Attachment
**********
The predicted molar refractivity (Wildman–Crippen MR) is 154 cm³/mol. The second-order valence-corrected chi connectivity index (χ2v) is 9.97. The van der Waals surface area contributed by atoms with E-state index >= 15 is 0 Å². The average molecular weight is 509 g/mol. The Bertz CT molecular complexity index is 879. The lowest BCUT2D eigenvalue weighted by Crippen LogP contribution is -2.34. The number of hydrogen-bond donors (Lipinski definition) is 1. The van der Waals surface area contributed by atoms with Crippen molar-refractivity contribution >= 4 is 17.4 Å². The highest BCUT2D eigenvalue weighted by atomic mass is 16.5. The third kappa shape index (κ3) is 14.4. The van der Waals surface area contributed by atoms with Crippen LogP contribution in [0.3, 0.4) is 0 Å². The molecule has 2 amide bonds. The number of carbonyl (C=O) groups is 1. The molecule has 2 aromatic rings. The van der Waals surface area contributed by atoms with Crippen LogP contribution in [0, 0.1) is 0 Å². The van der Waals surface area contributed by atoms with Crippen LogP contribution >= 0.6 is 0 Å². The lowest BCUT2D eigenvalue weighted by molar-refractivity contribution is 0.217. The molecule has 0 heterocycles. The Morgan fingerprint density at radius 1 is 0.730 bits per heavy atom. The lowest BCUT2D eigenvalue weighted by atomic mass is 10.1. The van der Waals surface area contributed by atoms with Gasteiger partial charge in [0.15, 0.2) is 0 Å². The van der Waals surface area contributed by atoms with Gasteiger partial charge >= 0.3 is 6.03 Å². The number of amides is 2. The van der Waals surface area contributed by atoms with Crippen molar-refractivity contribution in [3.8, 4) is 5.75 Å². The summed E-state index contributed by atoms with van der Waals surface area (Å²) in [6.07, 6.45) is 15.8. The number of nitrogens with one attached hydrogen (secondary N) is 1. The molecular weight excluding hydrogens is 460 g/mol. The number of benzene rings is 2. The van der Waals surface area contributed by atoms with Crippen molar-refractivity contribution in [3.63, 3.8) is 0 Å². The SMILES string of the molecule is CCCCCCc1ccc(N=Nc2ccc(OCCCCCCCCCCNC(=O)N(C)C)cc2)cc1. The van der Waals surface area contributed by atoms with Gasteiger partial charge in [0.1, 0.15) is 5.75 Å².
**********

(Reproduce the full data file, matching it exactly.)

The predicted molar refractivity (Wildman–Crippen MR) is 154 cm³/mol. The second-order valence-corrected chi connectivity index (χ2v) is 9.97. The van der Waals surface area contributed by atoms with E-state index >= 15 is 0 Å². The average molecular weight is 509 g/mol. The Bertz CT molecular complexity index is 879. The lowest BCUT2D eigenvalue weighted by Crippen LogP contribution is -2.34. The number of hydrogen-bond donors (Lipinski definition) is 1. The van der Waals surface area contributed by atoms with Crippen molar-refractivity contribution >= 4 is 17.4 Å². The highest BCUT2D eigenvalue weighted by atomic mass is 16.5. The third kappa shape index (κ3) is 14.4. The van der Waals surface area contributed by atoms with Crippen LogP contribution in [0.3, 0.4) is 0 Å². The molecule has 2 amide bonds. The number of carbonyl (C=O) groups is 1. The molecule has 2 aromatic rings. The van der Waals surface area contributed by atoms with Crippen LogP contribution in [0, 0.1) is 0 Å². The van der Waals surface area contributed by atoms with Crippen LogP contribution >= 0.6 is 0 Å². The lowest BCUT2D eigenvalue weighted by molar-refractivity contribution is 0.217. The molecule has 0 heterocycles. The Morgan fingerprint density at radius 1 is 0.730 bits per heavy atom. The lowest BCUT2D eigenvalue weighted by atomic mass is 10.1. The van der Waals surface area contributed by atoms with Gasteiger partial charge in [0.15, 0.2) is 0 Å². The van der Waals surface area contributed by atoms with Gasteiger partial charge >= 0.3 is 6.03 Å². The number of amides is 2. The van der Waals surface area contributed by atoms with Crippen molar-refractivity contribution in [3.8, 4) is 5.75 Å². The summed E-state index contributed by atoms with van der Waals surface area (Å²) in [6.07, 6.45) is 15.8. The number of nitrogens with one attached hydrogen (secondary N) is 1. The molecular weight excluding hydrogens is 460 g/mol. The number of benzene rings is 2. The van der Waals surface area contributed by atoms with Crippen molar-refractivity contribution in [3.63, 3.8) is 0 Å². The SMILES string of the molecule is CCCCCCc1ccc(N=Nc2ccc(OCCCCCCCCCCNC(=O)N(C)C)cc2)cc1. The van der Waals surface area contributed by atoms with Gasteiger partial charge in [0.1, 0.15) is 5.75 Å².